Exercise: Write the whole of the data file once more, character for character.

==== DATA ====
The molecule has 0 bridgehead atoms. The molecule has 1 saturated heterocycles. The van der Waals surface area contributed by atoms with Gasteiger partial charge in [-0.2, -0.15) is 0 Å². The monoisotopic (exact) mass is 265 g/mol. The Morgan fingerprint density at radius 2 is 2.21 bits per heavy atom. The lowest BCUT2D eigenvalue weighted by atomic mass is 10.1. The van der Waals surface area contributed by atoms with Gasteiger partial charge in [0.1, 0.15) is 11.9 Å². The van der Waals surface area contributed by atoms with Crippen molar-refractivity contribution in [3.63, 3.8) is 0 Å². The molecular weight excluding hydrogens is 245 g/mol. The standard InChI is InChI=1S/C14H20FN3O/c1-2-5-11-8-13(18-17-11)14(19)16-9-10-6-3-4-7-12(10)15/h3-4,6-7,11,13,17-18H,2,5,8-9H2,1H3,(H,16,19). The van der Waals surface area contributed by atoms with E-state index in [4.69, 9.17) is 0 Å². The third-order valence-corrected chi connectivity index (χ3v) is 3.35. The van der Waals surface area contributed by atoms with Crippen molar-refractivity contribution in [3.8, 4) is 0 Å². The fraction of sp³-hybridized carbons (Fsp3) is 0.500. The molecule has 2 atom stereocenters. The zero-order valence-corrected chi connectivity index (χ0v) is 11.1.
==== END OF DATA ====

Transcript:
The molecule has 0 bridgehead atoms. The molecule has 1 saturated heterocycles. The van der Waals surface area contributed by atoms with Gasteiger partial charge in [-0.2, -0.15) is 0 Å². The monoisotopic (exact) mass is 265 g/mol. The Morgan fingerprint density at radius 2 is 2.21 bits per heavy atom. The lowest BCUT2D eigenvalue weighted by atomic mass is 10.1. The van der Waals surface area contributed by atoms with Gasteiger partial charge in [0.1, 0.15) is 11.9 Å². The van der Waals surface area contributed by atoms with Crippen molar-refractivity contribution in [3.63, 3.8) is 0 Å². The molecular weight excluding hydrogens is 245 g/mol. The standard InChI is InChI=1S/C14H20FN3O/c1-2-5-11-8-13(18-17-11)14(19)16-9-10-6-3-4-7-12(10)15/h3-4,6-7,11,13,17-18H,2,5,8-9H2,1H3,(H,16,19). The van der Waals surface area contributed by atoms with E-state index in [4.69, 9.17) is 0 Å². The third-order valence-corrected chi connectivity index (χ3v) is 3.35. The van der Waals surface area contributed by atoms with Crippen molar-refractivity contribution in [3.8, 4) is 0 Å². The fraction of sp³-hybridized carbons (Fsp3) is 0.500. The molecule has 2 atom stereocenters. The zero-order valence-corrected chi connectivity index (χ0v) is 11.1.